16th Nov 89




Another misreported article which appeared in the Royal Gazette, mind you, the press liaison office were familiar with euphemisms and part-truths ...

16th November 1989 - Player Hurt in bar Scuffle

French rugby player Mr. Maurice Dupin, suffered a dislocated shoulder in a late night scuffle with police after a misunderstanding arose over an unpaid liquor bill.   And policeman, Mr. Dupin, a flanker who played four times in France in 1968, is expected to miss four weeks as a result of injury.  Mr. Dupin was injured after police were called to the Oasis nightclub on Front Street late on Saturday when the French players refused to pay for drinks ordered for them by members of the United States rugby team which earlier that day had defeated them at the World Rugby Classic.  Sources say the Americans, who had been drinking whisky, ordered a round of the drink for the French team - but left the bar without paying for it.  A bartender asked the Frenchman to pay for the liquor - but they refused, and with the language barrier making it difficult to explain the situation, bouncers were called to remove them from the club.   When it proved difficult because of the size of the French players, Police were called - and Mr. Dupin suffered the injury during a scuffle sources say.

The above account sounds reasonable, but the truth was a little different ....

The Americans had ordered a drink for the French and left without paying for same.  Understandably, this upset the bar staff but then, whose fault is it and who should have paid?  Answer; the bar staff should have ensured the Americans paid and the doormen should have been called to deal with them leaving without making payment.  In effect this little practical joke amounted to theft.

The French were a little confused.  They had been brought, so they thought, a drink and had begun to consume it.  Now the bar staff wanted the drinks paid for.  The language barrier did not help.

The police were already at the nightclub.  A group of us, having finished our narcotics duties were having a quiet drink when the disturbance arose.  The Americans had left and a barman was arguing with the French.  We stepped in, standing between the parties to 'prevent a breach of the peace' (keep the warring factions apart).  As I attempted to explain to the barman that the French could hardly be held liable if he (the barman) had not secured payment for the drinks, so two members of the narcotics department tried to calm the French.  This was successful, to an extent.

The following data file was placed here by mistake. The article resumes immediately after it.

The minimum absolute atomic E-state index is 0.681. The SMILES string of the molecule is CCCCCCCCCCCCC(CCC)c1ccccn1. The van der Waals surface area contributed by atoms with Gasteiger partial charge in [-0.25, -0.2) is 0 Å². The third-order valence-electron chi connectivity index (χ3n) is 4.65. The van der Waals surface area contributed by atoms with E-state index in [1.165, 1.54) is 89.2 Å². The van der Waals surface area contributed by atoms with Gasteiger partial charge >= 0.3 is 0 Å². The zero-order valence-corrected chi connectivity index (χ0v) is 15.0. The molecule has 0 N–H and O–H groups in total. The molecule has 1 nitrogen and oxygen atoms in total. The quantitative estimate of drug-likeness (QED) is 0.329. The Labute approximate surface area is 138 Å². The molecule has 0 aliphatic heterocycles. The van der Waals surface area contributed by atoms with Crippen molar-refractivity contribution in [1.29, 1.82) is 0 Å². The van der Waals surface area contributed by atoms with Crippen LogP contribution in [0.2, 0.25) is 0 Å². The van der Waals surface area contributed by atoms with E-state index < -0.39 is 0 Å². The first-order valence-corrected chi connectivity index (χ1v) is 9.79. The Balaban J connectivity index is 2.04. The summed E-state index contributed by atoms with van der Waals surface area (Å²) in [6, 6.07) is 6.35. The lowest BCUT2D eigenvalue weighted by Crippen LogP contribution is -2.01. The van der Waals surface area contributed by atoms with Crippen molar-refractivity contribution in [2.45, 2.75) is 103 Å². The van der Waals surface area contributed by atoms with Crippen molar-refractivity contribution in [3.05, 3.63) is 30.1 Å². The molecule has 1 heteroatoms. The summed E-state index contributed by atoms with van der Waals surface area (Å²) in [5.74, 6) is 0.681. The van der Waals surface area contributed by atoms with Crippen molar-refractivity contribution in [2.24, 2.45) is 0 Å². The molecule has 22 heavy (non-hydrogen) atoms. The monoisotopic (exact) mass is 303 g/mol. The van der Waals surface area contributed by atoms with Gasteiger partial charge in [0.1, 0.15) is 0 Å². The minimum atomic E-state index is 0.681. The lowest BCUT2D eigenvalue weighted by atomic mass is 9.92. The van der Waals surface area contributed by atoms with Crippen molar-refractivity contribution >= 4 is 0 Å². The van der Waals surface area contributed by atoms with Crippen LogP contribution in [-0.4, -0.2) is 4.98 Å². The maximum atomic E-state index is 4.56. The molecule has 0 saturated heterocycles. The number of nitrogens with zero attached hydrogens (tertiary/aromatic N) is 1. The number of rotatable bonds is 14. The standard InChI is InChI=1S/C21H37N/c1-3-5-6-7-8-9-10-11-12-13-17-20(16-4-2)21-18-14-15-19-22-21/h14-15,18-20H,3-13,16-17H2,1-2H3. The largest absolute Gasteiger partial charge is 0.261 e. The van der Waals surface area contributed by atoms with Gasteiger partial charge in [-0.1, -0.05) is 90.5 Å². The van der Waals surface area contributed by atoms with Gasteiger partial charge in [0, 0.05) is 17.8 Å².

Most of the French left, or were leaving, when Mr. Dupin made a bad mistake; he pushed a narcotics officer in the chest and moved toward the barman.  His aggressive state (having already assaulted a police officer) was obvious and he can consider himself very lucky the officer he pushed exercised self-control.   The officer concerned was more than capable of dispatching Mr. Dupin.

As Mr. Dupin moved forward and I was the only person between him and the barman, as he moved to push me out of the way, it did not prove too difficult to complete a 'hip throw'.  The weight of Mr. Dupin and the momentum caused me to land with my full force on his shoulder.  An arm lock was sufficient to put an end to his struggling and he was arrested.

We took him the 500 yards to Hamilton Police station where the station sergeant suggested that, in the interests of goodwill (Mr. Dupin was a member of a touring rugby side in the local competition and a police officer) and so that we did not draw unnecessary attention to oursleves (we did not need the adverse publicity), it may be best if he were released.

It was agreed by all concerned that this 'scuffle' would go unreported.





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